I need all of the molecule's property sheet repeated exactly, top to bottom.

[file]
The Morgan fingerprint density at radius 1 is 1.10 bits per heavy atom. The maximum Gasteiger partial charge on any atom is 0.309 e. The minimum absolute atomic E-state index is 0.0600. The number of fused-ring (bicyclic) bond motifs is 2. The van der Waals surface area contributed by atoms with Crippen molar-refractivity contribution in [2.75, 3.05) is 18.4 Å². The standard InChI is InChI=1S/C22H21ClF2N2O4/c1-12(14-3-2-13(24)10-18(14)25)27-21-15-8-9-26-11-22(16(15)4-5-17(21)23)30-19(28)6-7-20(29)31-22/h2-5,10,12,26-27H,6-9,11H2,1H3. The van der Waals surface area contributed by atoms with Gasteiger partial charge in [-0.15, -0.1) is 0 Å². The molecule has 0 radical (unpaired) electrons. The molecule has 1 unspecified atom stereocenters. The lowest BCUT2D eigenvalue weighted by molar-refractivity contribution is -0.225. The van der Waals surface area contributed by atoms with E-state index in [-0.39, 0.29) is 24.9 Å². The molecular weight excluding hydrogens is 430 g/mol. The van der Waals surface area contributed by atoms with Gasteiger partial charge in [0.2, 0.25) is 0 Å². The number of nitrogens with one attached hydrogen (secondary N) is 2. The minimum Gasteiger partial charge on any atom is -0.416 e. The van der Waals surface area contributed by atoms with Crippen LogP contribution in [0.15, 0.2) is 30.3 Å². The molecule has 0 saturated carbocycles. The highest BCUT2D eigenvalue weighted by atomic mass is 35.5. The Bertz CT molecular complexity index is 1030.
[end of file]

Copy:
The Morgan fingerprint density at radius 1 is 1.10 bits per heavy atom. The maximum Gasteiger partial charge on any atom is 0.309 e. The minimum absolute atomic E-state index is 0.0600. The number of fused-ring (bicyclic) bond motifs is 2. The van der Waals surface area contributed by atoms with Crippen molar-refractivity contribution in [2.75, 3.05) is 18.4 Å². The standard InChI is InChI=1S/C22H21ClF2N2O4/c1-12(14-3-2-13(24)10-18(14)25)27-21-15-8-9-26-11-22(16(15)4-5-17(21)23)30-19(28)6-7-20(29)31-22/h2-5,10,12,26-27H,6-9,11H2,1H3. The van der Waals surface area contributed by atoms with Gasteiger partial charge in [-0.15, -0.1) is 0 Å². The molecule has 0 radical (unpaired) electrons. The molecule has 1 unspecified atom stereocenters. The lowest BCUT2D eigenvalue weighted by molar-refractivity contribution is -0.225. The van der Waals surface area contributed by atoms with E-state index in [-0.39, 0.29) is 24.9 Å². The molecular weight excluding hydrogens is 430 g/mol. The van der Waals surface area contributed by atoms with Gasteiger partial charge in [0.2, 0.25) is 0 Å². The number of nitrogens with one attached hydrogen (secondary N) is 2. The minimum Gasteiger partial charge on any atom is -0.416 e. The van der Waals surface area contributed by atoms with Crippen LogP contribution in [0.15, 0.2) is 30.3 Å². The molecule has 0 saturated carbocycles. The highest BCUT2D eigenvalue weighted by atomic mass is 35.5. The Bertz CT molecular complexity index is 1030.